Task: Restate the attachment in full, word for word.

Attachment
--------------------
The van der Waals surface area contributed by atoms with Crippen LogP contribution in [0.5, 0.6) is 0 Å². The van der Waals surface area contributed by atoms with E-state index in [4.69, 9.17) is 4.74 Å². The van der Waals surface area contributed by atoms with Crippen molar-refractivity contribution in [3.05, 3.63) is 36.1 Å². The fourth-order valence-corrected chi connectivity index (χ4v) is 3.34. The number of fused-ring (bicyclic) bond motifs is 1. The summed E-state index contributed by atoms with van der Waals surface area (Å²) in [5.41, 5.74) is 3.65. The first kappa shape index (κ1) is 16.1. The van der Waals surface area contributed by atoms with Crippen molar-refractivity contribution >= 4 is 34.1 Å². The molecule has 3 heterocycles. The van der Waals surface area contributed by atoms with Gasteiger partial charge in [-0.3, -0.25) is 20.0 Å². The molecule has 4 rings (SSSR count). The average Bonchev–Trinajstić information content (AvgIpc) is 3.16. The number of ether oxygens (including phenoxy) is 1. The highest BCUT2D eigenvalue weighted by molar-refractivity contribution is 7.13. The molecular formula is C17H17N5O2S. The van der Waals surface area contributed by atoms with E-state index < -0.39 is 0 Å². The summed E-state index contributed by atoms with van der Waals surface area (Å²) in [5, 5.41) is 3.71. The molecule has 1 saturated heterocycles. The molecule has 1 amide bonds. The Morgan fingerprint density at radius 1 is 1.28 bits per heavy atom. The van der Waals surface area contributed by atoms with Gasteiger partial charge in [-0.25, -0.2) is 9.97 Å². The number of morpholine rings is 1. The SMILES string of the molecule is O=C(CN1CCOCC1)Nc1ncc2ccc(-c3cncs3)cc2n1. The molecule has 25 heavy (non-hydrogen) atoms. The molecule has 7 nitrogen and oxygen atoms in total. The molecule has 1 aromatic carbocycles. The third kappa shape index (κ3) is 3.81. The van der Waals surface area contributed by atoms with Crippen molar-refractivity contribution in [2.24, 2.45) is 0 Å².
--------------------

The van der Waals surface area contributed by atoms with Crippen LogP contribution in [0.5, 0.6) is 0 Å². The van der Waals surface area contributed by atoms with E-state index in [4.69, 9.17) is 4.74 Å². The van der Waals surface area contributed by atoms with Crippen molar-refractivity contribution in [3.05, 3.63) is 36.1 Å². The fourth-order valence-corrected chi connectivity index (χ4v) is 3.34. The number of fused-ring (bicyclic) bond motifs is 1. The summed E-state index contributed by atoms with van der Waals surface area (Å²) in [5.41, 5.74) is 3.65. The first kappa shape index (κ1) is 16.1. The van der Waals surface area contributed by atoms with Crippen molar-refractivity contribution >= 4 is 34.1 Å². The molecule has 3 heterocycles. The van der Waals surface area contributed by atoms with Gasteiger partial charge in [-0.3, -0.25) is 20.0 Å². The molecule has 4 rings (SSSR count). The average Bonchev–Trinajstić information content (AvgIpc) is 3.16. The number of ether oxygens (including phenoxy) is 1. The highest BCUT2D eigenvalue weighted by molar-refractivity contribution is 7.13. The molecular formula is C17H17N5O2S. The van der Waals surface area contributed by atoms with E-state index < -0.39 is 0 Å². The summed E-state index contributed by atoms with van der Waals surface area (Å²) in [5, 5.41) is 3.71. The molecule has 1 saturated heterocycles. The molecule has 1 amide bonds. The Morgan fingerprint density at radius 1 is 1.28 bits per heavy atom. The van der Waals surface area contributed by atoms with Gasteiger partial charge in [-0.25, -0.2) is 9.97 Å². The number of morpholine rings is 1. The SMILES string of the molecule is O=C(CN1CCOCC1)Nc1ncc2ccc(-c3cncs3)cc2n1. The molecule has 25 heavy (non-hydrogen) atoms. The molecule has 7 nitrogen and oxygen atoms in total. The molecule has 1 aromatic carbocycles. The third kappa shape index (κ3) is 3.81. The van der Waals surface area contributed by atoms with Crippen molar-refractivity contribution in [2.24, 2.45) is 0 Å².